1 John 1:1-4
John 20:1a, 2-8
It is just a few days after Christmas. The tree is still aglow with twinkle lights, the kiddies have barely tired of their new toys, and the brave among us may have already ventured out to the sales in hopes of getting a jump on next year’s decorations. But just as we may still be celebrating the birth of the Newborn King, we are reminded today exactly why such celebration is in order; Christ is Risen! The tiny babe, born of such humble beginnings, is destined to be the Savior of the world.
We learn from John’s gospel that Mary Magdalene is first to discover that Jesus is gone from the tomb. (And for those who sometimes question the prominence of women in the Church, take note that it is Mary Magdalene who is first to witness Jesus’ Resurrection.) I can’t help but think of the despair that she must be feeling. It has been just a few days since Jesus was crucified. Mary can’t even wait for the sun to come up before she heads off to grieve at the burial site of her friend and teacher.
When she sees the stone has been rolled away, her first reaction is to run to the other disciples. But her message is not one of joy and salvation. She believes Christ’s body has been stolen. Perhaps we should take some comfort from the fact that even those closest to Jesus-those who left their lives behind to follow him-could not even have fully imagined the possibility of the Resurrection. Let us be assured that our Lord understands too our doubt and disbelief at his living presence in our lives. But we can aspire to the faith of the beloved disciple John, for he saw the empty tomb and believed.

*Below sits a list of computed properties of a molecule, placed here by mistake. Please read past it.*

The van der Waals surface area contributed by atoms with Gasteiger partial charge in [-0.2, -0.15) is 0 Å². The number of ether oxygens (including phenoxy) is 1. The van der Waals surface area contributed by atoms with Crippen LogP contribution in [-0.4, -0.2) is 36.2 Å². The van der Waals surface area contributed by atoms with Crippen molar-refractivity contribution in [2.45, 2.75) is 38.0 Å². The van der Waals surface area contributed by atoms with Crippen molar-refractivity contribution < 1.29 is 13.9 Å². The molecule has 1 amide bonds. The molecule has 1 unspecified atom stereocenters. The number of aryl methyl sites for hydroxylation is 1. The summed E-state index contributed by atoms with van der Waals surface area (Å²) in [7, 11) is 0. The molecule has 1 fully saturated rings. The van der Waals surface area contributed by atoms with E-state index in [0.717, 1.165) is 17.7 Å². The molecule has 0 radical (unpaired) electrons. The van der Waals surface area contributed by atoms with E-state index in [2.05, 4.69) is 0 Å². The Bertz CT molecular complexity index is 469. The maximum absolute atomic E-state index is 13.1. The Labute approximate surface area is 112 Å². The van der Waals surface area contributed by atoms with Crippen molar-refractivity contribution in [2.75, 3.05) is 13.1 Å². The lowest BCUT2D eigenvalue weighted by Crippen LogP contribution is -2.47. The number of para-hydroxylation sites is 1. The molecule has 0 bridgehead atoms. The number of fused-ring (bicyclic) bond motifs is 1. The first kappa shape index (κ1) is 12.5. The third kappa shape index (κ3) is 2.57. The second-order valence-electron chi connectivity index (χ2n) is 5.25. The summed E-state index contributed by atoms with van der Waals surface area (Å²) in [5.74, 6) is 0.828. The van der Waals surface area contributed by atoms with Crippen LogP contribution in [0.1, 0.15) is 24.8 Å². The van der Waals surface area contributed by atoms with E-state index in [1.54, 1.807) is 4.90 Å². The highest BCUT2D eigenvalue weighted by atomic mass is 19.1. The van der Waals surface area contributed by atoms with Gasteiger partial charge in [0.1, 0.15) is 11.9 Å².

John begins his first letter by assuring the reader that not only has he seen with his own eyes, but has heard and even touched what he is about to tell them about. In this way, John bears witness to the Word of Life as a concrete reality. He tells us that the purpose of his letter is, first, "fellowship." So it seems that sharing the knowledge of Christ’s victory over death brings us into communion with others.
Secondly, he says that he is writing "that our joy may be complete." This is quite a concept-complete joy! It doesn’t seem like much of a reality in today’s world, does it? Bills may be piling up, lay-offs are widespread and many American men and women are thousands of miles from home in harm’s way. Perhaps then the simplicity of this message is even more pertinent.
Acknowledging Christ as our Savior brings complete joy. More specifically, in sharing God’s love, we can find this peace and contentment of complete and utter joy. Now, this doesn’t mean that we go through life skipping and singing with a song in our heart, as we will all no doubt experience suffering and tragedy. What John tells us is that, for the Christian, true inner peace does not fluctuate based on the goings on around us. Rather, we must find this joy within ourselves. And this joy-of Christ as our Savior-is ever true, unchanging and transformative in our lives.
Marlo Serritella is on staff at the Passionist Development Office in Chicago, Illinois.